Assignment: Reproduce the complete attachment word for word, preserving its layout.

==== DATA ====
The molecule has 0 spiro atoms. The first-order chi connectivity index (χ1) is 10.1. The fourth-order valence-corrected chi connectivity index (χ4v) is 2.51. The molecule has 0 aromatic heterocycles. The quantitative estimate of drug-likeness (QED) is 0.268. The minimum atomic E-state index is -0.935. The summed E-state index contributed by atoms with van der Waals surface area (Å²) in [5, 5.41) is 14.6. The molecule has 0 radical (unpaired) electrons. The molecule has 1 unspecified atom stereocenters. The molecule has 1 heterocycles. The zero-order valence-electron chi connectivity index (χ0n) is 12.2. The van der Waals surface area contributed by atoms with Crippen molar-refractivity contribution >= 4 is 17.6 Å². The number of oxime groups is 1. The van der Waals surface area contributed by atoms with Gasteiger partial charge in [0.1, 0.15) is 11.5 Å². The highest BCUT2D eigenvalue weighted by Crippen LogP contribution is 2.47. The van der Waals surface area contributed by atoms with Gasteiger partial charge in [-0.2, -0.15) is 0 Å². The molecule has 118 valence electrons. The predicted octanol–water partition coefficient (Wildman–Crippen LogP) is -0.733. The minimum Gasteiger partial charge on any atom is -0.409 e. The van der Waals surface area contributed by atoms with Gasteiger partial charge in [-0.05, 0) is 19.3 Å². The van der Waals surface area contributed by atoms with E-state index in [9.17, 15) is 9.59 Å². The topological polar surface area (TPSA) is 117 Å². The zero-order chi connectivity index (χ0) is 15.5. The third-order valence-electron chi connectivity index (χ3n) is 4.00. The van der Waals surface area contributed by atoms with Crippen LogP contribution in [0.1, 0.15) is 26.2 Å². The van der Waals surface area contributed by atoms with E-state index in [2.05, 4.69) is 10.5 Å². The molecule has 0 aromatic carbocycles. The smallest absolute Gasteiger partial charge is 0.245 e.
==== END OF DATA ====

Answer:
The molecule has 0 spiro atoms. The first-order chi connectivity index (χ1) is 10.1. The fourth-order valence-corrected chi connectivity index (χ4v) is 2.51. The molecule has 0 aromatic heterocycles. The quantitative estimate of drug-likeness (QED) is 0.268. The minimum atomic E-state index is -0.935. The summed E-state index contributed by atoms with van der Waals surface area (Å²) in [5, 5.41) is 14.6. The molecule has 0 radical (unpaired) electrons. The molecule has 1 unspecified atom stereocenters. The molecule has 1 heterocycles. The zero-order valence-electron chi connectivity index (χ0n) is 12.2. The van der Waals surface area contributed by atoms with Crippen molar-refractivity contribution >= 4 is 17.6 Å². The number of oxime groups is 1. The van der Waals surface area contributed by atoms with Gasteiger partial charge in [0.1, 0.15) is 11.5 Å². The highest BCUT2D eigenvalue weighted by Crippen LogP contribution is 2.47. The van der Waals surface area contributed by atoms with Gasteiger partial charge in [-0.2, -0.15) is 0 Å². The molecule has 118 valence electrons. The predicted octanol–water partition coefficient (Wildman–Crippen LogP) is -0.733. The minimum Gasteiger partial charge on any atom is -0.409 e. The van der Waals surface area contributed by atoms with Gasteiger partial charge in [-0.05, 0) is 19.3 Å². The van der Waals surface area contributed by atoms with E-state index in [9.17, 15) is 9.59 Å². The topological polar surface area (TPSA) is 117 Å². The zero-order chi connectivity index (χ0) is 15.5. The third-order valence-electron chi connectivity index (χ3n) is 4.00. The van der Waals surface area contributed by atoms with Crippen LogP contribution in [0.1, 0.15) is 26.2 Å². The van der Waals surface area contributed by atoms with E-state index in [2.05, 4.69) is 10.5 Å². The molecule has 0 aromatic carbocycles. The smallest absolute Gasteiger partial charge is 0.245 e.